Some of the most unorthodox, soul searching ideas heard during the second day of the OGP summit in Paris:
1) Some approaches to public sector accountability might be incompatible with trust in government. For this reason, Sweden is currently trying to move away from its previous governmental philosophy that was based on the principles of the New Public Management (treating State as a result-oriented company that needs to please its clients) in order to experiment with approaches that are less based on the need to control (or to hold someone accountable) and to encourage more trust both within public service and between citizens and the public service.
2) We are used to treating openness as if it were a value in itself, but … is it? Is there anything of value that would be lost if openness were to be perceived only as a means to some more tangible social goal (such as quality education, quality healthcare, quality government, etc?)
3) Concept of open-washing or openness as a double-edged sword. Openness and transparency might be and sometimes are used as tools on behalf of some state entity for dubious purposes – for example, in order to justify some bad policy decisions (say, at least they were taken in an open process!) or to denigrate political competition. Should one encourage openness in such cases as well (in order to strengthen the later plea for consistency – to ‘practice what one preaches’)?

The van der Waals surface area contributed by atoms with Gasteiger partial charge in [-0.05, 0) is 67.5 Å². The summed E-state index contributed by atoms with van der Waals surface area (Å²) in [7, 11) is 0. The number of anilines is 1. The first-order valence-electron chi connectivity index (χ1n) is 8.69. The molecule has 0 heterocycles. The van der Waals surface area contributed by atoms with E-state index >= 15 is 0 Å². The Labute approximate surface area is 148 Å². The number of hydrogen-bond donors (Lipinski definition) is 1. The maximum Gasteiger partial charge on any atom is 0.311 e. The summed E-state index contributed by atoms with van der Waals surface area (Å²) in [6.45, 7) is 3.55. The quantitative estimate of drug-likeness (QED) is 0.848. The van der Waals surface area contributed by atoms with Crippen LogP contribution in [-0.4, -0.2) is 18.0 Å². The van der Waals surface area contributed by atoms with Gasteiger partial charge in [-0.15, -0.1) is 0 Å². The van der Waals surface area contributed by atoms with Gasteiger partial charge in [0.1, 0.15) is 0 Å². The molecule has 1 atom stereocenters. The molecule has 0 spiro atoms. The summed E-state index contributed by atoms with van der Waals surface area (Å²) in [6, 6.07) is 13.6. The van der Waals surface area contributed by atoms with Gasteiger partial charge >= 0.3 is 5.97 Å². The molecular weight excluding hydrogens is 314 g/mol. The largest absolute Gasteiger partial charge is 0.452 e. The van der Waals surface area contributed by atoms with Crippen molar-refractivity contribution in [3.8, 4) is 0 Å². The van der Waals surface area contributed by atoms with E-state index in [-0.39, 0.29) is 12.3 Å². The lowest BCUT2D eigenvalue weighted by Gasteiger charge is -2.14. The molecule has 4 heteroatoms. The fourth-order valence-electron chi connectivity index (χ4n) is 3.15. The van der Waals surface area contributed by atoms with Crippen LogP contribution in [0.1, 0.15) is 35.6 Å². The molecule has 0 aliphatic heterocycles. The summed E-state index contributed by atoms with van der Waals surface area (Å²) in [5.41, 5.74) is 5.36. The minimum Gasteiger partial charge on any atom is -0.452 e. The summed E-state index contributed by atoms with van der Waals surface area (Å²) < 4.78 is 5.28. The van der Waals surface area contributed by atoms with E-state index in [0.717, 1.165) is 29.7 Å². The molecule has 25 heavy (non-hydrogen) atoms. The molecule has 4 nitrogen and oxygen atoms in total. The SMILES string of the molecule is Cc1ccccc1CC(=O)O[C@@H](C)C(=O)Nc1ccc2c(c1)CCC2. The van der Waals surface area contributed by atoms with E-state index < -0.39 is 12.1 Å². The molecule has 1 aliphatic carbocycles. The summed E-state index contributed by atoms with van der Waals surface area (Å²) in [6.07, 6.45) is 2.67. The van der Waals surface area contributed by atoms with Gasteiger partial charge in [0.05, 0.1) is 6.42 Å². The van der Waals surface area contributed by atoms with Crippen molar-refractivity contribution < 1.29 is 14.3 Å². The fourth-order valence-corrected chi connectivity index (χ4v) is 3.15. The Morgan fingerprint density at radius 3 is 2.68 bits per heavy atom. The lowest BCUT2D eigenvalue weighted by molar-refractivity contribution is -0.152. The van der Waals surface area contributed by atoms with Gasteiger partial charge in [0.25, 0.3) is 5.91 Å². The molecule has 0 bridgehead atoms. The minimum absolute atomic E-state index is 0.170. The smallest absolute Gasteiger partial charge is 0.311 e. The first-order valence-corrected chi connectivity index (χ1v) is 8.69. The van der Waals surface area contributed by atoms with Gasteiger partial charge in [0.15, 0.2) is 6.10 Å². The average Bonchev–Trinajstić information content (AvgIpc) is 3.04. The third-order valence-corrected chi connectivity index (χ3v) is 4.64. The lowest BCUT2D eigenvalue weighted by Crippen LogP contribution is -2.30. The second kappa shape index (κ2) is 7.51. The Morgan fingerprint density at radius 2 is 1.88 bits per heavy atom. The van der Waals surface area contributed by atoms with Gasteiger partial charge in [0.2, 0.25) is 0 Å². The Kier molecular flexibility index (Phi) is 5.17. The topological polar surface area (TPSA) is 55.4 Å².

4) Is there a way to prevent transparency being used as a political tool in hands of populists who gladly use public information for anti-establishment rhetoric but do not apply the same transparency standards to their own actions (remember Trump’s tax returns and dismal performance on Fact Check)?
5) Is there any good evidence that openness does more good than harm? Trust in EU has not visibly improved since the Union became more open a few years ago. Improved openness was not an argument in recent US election as well. It’s also unclear how much of an impact various openness promoting instruments (for example, lobbying regulations) have and how trustworthy are claims of various open-government champions in specific communities on having achieved a huge impact: has there been some neutral evaluations on whether specific claims have/have not been exaggerated in order to ‘sell’ their achievements?
6) Is the term ‘open government’ too abstract, distant and vague to mobilize people (especially in some cultures, such as in Francophone world)? Is there a need for a language change? What about ‘responsive government’?
Those are all open questions without clear answers. And yet I’d probably be less inclined (than before coming to this event) to believe that openness without quality public engagement and citizen education is necessarily a good in in itself.